Rishi Sunak vowed to “robustly” take on European judges in the fight to stop small boats as he admitted the crisis will not be fixed “overnight”. The Prime Minister said channel crossings are a “complicated” issue and there is “no single, simple solution”.
More than 4,500 people have arrived in the UK already this year using the illegal route.
Mr. Sunak has made stopping the boats one of his top five priorities for the government, but refused to say if the pledge would be met by the next election.
In an interview with ConservativeHome he said: “I’ve always said this is not something that is easy; it is a complicated problem where there is no single, simple solution that will fix it.
Mr Sunak said he expects a legal battle over the “novel, untested” and “ambitious” Illegal Migration Bill, which is going through Parliament.
He said there “there may well be” an interim judgment from the European Court of Human Rights against the policy.
But the PM vowed to take on the judges in Strasbourg if they try to block the plans.
“That’s always likely to happen in these cases and we will robustly challenge those, as we are doing with the Rwandan cases that are currently working their way through the court system,” he said.
“You have to expect legal challenges on these things; our job is to robustly defend them and that’s what we’ll do.”
Some 492 people on Wednesday last week, the year’s highest daily total.
The total number of migrants making crossings last year was 45,755.
Mr. Sunak’s Illegal Migration Bill is aimed at changing the law to make it clear that people arriving in the UK illegally will not be able to remain in the country.
Instead they will either be sent back to their home country or to a nation like Rwanda with which the UK has a deal, although so far legal challenges mean no flights carrying migrants have taken off for Kigali.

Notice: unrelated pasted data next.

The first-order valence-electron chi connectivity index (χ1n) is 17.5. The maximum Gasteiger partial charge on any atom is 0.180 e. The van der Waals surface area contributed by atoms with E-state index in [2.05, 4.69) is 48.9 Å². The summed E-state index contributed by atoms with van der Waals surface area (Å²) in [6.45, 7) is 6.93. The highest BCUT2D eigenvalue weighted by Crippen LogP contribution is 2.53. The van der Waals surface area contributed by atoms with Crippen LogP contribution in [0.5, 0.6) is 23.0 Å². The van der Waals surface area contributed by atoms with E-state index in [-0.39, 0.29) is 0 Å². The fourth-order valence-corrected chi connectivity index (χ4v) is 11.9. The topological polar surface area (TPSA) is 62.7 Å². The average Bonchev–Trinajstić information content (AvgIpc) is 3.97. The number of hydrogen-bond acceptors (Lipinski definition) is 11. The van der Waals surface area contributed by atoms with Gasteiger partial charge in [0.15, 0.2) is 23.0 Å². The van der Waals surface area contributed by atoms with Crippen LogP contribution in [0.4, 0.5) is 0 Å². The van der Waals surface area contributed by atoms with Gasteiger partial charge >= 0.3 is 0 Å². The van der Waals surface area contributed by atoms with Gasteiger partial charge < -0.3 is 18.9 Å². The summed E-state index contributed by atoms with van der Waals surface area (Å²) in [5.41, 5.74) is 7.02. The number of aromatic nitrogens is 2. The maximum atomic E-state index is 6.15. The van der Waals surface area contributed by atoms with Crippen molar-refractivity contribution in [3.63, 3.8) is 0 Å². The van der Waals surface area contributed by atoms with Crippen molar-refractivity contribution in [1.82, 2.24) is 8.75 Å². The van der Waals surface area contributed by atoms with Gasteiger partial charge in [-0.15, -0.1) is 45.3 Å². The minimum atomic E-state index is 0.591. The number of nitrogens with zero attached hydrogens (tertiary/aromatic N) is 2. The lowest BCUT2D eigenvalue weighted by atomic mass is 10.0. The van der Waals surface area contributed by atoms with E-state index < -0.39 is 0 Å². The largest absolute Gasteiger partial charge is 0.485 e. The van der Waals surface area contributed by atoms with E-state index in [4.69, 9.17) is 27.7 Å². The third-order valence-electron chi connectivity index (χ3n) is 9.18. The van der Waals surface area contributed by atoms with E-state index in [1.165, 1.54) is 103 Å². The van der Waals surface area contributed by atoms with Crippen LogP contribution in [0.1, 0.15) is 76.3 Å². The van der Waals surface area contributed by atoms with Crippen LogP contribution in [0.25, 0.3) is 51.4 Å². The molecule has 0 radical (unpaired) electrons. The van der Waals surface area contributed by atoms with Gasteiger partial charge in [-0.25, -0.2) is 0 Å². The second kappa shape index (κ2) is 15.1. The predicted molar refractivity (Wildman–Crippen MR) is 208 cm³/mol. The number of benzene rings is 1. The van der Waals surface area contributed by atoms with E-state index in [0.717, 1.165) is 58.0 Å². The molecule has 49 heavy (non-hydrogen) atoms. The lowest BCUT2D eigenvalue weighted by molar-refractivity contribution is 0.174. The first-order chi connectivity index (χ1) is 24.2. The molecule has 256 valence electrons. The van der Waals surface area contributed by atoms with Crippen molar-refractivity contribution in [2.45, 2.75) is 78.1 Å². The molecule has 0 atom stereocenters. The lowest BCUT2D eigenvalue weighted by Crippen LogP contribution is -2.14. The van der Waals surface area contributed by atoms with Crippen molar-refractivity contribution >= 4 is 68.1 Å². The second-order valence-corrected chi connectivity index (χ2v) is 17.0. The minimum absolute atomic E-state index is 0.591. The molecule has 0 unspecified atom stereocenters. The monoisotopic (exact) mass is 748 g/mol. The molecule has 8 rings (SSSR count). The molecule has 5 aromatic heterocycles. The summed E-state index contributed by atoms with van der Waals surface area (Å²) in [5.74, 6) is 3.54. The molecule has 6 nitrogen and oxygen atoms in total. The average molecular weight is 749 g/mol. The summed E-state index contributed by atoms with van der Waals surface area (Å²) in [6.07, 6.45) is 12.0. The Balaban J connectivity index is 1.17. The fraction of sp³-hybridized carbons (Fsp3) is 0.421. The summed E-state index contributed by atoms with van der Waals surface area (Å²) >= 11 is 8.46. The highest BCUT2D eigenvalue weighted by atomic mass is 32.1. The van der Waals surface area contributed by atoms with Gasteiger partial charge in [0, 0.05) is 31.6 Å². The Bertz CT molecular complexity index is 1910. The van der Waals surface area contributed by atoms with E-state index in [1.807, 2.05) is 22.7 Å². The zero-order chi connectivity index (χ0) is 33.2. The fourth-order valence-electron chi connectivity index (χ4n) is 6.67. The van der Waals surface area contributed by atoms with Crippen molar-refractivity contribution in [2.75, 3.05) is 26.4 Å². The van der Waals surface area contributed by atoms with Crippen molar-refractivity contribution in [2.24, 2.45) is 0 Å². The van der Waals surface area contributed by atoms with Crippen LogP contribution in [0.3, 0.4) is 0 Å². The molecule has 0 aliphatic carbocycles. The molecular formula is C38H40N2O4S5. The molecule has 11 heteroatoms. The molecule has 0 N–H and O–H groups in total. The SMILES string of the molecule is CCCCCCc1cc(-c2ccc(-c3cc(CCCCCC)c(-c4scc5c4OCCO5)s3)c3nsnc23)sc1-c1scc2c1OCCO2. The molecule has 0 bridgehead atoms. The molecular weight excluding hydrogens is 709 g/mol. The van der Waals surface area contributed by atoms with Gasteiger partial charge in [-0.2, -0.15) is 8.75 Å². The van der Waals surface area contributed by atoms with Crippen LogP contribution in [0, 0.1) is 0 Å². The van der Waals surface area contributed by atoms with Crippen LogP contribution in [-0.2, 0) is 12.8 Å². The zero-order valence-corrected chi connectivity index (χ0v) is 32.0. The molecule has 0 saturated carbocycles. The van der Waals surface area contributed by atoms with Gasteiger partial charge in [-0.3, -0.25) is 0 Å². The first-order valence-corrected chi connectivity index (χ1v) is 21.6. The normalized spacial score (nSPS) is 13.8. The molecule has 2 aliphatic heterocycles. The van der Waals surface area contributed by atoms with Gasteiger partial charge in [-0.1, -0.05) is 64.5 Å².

The Government’s attempts to use a former RAF base in Essex to house asylum seekers is also set to end up in court.
Braintree District Council said it has been granted an injunction hearing at the High Court on April 19 and the Home Office has agreed not to move any migrants on to the Wethersfield site until after that date.
In a statement, the Tory-run council said the Home Office has confirmed preparatory work will continue at the site.
In a wide-ranging interview, Mr Sunak insisted he was not responsible for the downfall of Boris Johnson by quitting as his Chancellor.
The PM said he resigned over a “fundamental difference about economic policy”.
“What happened thereafter was not my doing,” he added.
The Prime Minister said the party has now got to look forward.
“I said that on the first day I became Prime Minister, I said to the party ‘we’ve got to unite or die’.
“I reiterated that in the ’22 (meeting of the 1922 Committee of Tory backbenchers) that I did just before we finished for the Easter recess, when I was talking to colleagues again.
“And the point I made to them, actually, we are starting to see the fruits of what a united party can do… we are getting on and actually making a difference on a range of different areas that matter.”